MORIOKA, IWATE PREF. – A rising number of young people who had left their hometowns in Tohoku before the Great East Japan Earthquake and tsunami wrecked the region have started returning to support its recovery.
Mamoru Kondo, 27, is one of many young Tohoku natives who had moved to urban areas elsewhere but, after the March 11, 2011, catastrophe, realized they were gradually losing their roots. Raised in Otsuchi, Iwate Prefecture, he returned to the devastated coastal town after spending a decade in Aichi Prefecture.
After graduating from a university in Aichi, Kondo landed a job with a company that markets eyewear and lived in Nagoya. Since he felt settled there, returning to see his parents once a year was his only remaining link to his hometown.
“I thought I would never return to live in Otsuchi,” Kondo admitted in an interview.
But after much of Otsuchi was destroyed by the twin disasters, he had a change of heart.
When the 9.0-magnitude quake struck deep beneath the Pacific, Kondo’s father, Toshio, a seaman, was in safe waters off Mie Prefecture, down in Kansai. But Kondo couldn’t reach his mother, Chiyoko, and spent an anxious few days searching for information on television and the Internet until her safety was confirmed three days after 3/11.
When he was finally reunited with his mother a month later, Kondo recalled, he felt a strong urge to “witness the recovery of Otsuchi together with my parents and friends there.”
He left his job with the eyewear firm that October and returned to the town, or what remained of it. He currently lives with his parents in temporary accommodations and is employed as a contract worker by a recruitment agency that receives state subsidies to promote job creation in Tohoku’s disaster areas.
His job is to support those who lost their homes to the tsunami and are living in temporary housing units like his family, more than two years later.
Kondo’s activities include listening to their needs and using the information to provide feedback to municipal authorities, as well as organizing such events as movie screenings and dancing lessons to help alleviate their tedium and get them to interact socially.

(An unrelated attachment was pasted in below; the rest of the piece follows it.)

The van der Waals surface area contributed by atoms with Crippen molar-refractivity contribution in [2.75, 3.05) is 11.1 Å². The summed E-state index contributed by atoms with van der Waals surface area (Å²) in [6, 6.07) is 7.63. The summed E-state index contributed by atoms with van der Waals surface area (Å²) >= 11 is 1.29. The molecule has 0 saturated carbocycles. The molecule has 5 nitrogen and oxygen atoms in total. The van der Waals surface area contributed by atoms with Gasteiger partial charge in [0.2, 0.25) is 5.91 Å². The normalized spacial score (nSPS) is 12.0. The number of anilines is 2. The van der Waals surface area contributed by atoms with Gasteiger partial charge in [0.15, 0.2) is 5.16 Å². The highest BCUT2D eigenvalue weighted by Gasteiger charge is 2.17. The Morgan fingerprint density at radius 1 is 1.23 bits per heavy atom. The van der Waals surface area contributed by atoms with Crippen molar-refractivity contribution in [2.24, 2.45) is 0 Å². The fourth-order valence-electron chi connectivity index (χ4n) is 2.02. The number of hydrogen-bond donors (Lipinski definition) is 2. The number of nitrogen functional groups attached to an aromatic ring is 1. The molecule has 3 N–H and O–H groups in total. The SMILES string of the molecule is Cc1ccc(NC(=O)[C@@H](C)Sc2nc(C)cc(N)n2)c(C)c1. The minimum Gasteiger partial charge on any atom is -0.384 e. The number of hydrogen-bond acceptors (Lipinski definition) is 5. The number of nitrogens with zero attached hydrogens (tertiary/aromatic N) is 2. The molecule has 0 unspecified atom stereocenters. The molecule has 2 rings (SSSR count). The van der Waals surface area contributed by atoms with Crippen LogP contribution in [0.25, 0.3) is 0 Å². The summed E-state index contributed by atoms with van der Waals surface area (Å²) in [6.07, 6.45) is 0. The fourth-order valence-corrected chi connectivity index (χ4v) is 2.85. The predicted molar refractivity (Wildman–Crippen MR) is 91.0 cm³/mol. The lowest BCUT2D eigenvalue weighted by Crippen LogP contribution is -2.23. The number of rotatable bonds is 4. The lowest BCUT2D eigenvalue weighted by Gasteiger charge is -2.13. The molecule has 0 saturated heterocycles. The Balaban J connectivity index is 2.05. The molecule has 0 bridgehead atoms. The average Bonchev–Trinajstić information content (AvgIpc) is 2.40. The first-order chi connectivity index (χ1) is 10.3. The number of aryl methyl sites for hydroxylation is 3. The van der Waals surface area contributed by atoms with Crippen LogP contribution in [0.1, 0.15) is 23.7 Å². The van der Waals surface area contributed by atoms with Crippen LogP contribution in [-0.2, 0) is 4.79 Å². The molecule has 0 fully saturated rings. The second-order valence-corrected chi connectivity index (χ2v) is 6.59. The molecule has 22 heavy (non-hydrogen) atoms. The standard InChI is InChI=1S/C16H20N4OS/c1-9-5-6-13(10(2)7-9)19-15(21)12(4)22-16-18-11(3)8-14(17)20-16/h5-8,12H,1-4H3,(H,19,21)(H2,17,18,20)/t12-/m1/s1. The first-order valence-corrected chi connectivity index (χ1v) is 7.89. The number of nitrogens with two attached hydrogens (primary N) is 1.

“Maybe what I can do is little, but I want to support my hometown,” Kondo said.
His salary is 20 to 30 percent less than what he was earning in Nagoya, and his contract is due to expire next March, but Kondo said he finds his new work satisfying.
“I feel a strong sense of responsibility to do what I can” for Otsuchi, he said.
Meanwhile, the Entrepreneurial Training for Innovative Communities nonprofit organization is implementing a program to support the northeast’s recovery by dispatching young temporary volunteers to the region. According to Koji Yamauchi, who oversees the program, more and more young people are willing to return and help rebuild their shattered hometowns.
The Tokyo-based ETIC has doubled its target and now plans to send 200 volunteers to Tohoku in the first three years after the quake and tsunami struck.
Mariko Takada, 28, one of those dispatched by the NGO, spent several years in Tokyo, studying at a university and then joining a local real estate company after her graduation.
But after seeing images of the scale of the destruction along the northeast coast, Takada, a native of Hanamaki in Iwate Prefecture, said she felt frustrated at not being able to play any role in the rebuilding effort.
After quitting her job and enrolling in ETIC’s program, Takada was tasked in June last year with training people and teaching them how to support those still living in temporary shelters in her hometown. She is also involved in publishing a monthly newspaper for evacuees in temporary accommodations, with whom she enjoys communicating.
“It feels satisfying to work for them,” she said.
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